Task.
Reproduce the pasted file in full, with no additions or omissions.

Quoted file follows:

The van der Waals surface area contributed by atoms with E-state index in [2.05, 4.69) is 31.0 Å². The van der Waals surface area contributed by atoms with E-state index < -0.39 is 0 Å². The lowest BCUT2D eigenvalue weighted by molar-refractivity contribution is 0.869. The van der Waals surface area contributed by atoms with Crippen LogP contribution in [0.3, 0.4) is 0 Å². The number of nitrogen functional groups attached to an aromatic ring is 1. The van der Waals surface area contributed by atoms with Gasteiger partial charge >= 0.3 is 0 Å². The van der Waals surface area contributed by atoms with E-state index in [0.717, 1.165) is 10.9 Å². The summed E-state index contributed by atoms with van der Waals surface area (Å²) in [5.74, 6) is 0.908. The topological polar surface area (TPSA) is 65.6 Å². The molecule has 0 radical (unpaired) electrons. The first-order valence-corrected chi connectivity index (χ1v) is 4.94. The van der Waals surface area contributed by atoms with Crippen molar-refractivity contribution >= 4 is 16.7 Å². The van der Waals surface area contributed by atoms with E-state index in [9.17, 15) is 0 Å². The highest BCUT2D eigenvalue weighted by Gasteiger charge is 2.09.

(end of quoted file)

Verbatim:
The van der Waals surface area contributed by atoms with E-state index in [2.05, 4.69) is 31.0 Å². The van der Waals surface area contributed by atoms with E-state index < -0.39 is 0 Å². The lowest BCUT2D eigenvalue weighted by molar-refractivity contribution is 0.869. The van der Waals surface area contributed by atoms with Crippen LogP contribution in [0.3, 0.4) is 0 Å². The number of nitrogen functional groups attached to an aromatic ring is 1. The van der Waals surface area contributed by atoms with Gasteiger partial charge >= 0.3 is 0 Å². The van der Waals surface area contributed by atoms with E-state index in [0.717, 1.165) is 10.9 Å². The summed E-state index contributed by atoms with van der Waals surface area (Å²) in [5.74, 6) is 0.908. The topological polar surface area (TPSA) is 65.6 Å². The molecule has 0 radical (unpaired) electrons. The first-order valence-corrected chi connectivity index (χ1v) is 4.94. The van der Waals surface area contributed by atoms with Crippen molar-refractivity contribution >= 4 is 16.7 Å². The van der Waals surface area contributed by atoms with E-state index in [9.17, 15) is 0 Å². The highest BCUT2D eigenvalue weighted by Gasteiger charge is 2.09.